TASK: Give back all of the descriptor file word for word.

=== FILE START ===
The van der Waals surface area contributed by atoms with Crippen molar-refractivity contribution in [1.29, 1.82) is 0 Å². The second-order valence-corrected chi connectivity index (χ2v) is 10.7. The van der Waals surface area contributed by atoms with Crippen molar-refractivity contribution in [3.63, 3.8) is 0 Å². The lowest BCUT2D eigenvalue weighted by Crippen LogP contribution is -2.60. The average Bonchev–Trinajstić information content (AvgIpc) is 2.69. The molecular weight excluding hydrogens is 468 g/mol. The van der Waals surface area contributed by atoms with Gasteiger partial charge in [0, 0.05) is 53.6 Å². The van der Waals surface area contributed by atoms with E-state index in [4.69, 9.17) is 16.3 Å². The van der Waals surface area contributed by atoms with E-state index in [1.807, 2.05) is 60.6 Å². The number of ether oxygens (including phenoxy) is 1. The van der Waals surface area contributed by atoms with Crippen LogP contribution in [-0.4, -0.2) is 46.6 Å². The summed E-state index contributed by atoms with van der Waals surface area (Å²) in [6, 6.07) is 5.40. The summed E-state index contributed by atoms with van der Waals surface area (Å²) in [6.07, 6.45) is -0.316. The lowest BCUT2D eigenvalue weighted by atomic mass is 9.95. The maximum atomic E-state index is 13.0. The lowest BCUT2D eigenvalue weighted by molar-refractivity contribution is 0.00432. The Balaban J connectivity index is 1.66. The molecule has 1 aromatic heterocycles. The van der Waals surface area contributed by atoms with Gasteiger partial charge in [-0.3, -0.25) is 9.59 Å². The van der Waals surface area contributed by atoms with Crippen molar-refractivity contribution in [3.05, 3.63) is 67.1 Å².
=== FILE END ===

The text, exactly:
The van der Waals surface area contributed by atoms with Crippen molar-refractivity contribution in [1.29, 1.82) is 0 Å². The second-order valence-corrected chi connectivity index (χ2v) is 10.7. The van der Waals surface area contributed by atoms with Crippen molar-refractivity contribution in [3.63, 3.8) is 0 Å². The lowest BCUT2D eigenvalue weighted by Crippen LogP contribution is -2.60. The average Bonchev–Trinajstić information content (AvgIpc) is 2.69. The molecular weight excluding hydrogens is 468 g/mol. The van der Waals surface area contributed by atoms with Gasteiger partial charge in [0, 0.05) is 53.6 Å². The van der Waals surface area contributed by atoms with E-state index in [4.69, 9.17) is 16.3 Å². The van der Waals surface area contributed by atoms with E-state index in [1.807, 2.05) is 60.6 Å². The number of ether oxygens (including phenoxy) is 1. The van der Waals surface area contributed by atoms with Crippen LogP contribution in [-0.4, -0.2) is 46.6 Å². The summed E-state index contributed by atoms with van der Waals surface area (Å²) in [6, 6.07) is 5.40. The summed E-state index contributed by atoms with van der Waals surface area (Å²) in [6.07, 6.45) is -0.316. The lowest BCUT2D eigenvalue weighted by atomic mass is 9.95. The maximum atomic E-state index is 13.0. The lowest BCUT2D eigenvalue weighted by molar-refractivity contribution is 0.00432. The Balaban J connectivity index is 1.66. The molecule has 1 aromatic heterocycles. The van der Waals surface area contributed by atoms with Gasteiger partial charge in [-0.3, -0.25) is 9.59 Å². The van der Waals surface area contributed by atoms with Crippen molar-refractivity contribution in [3.05, 3.63) is 67.1 Å².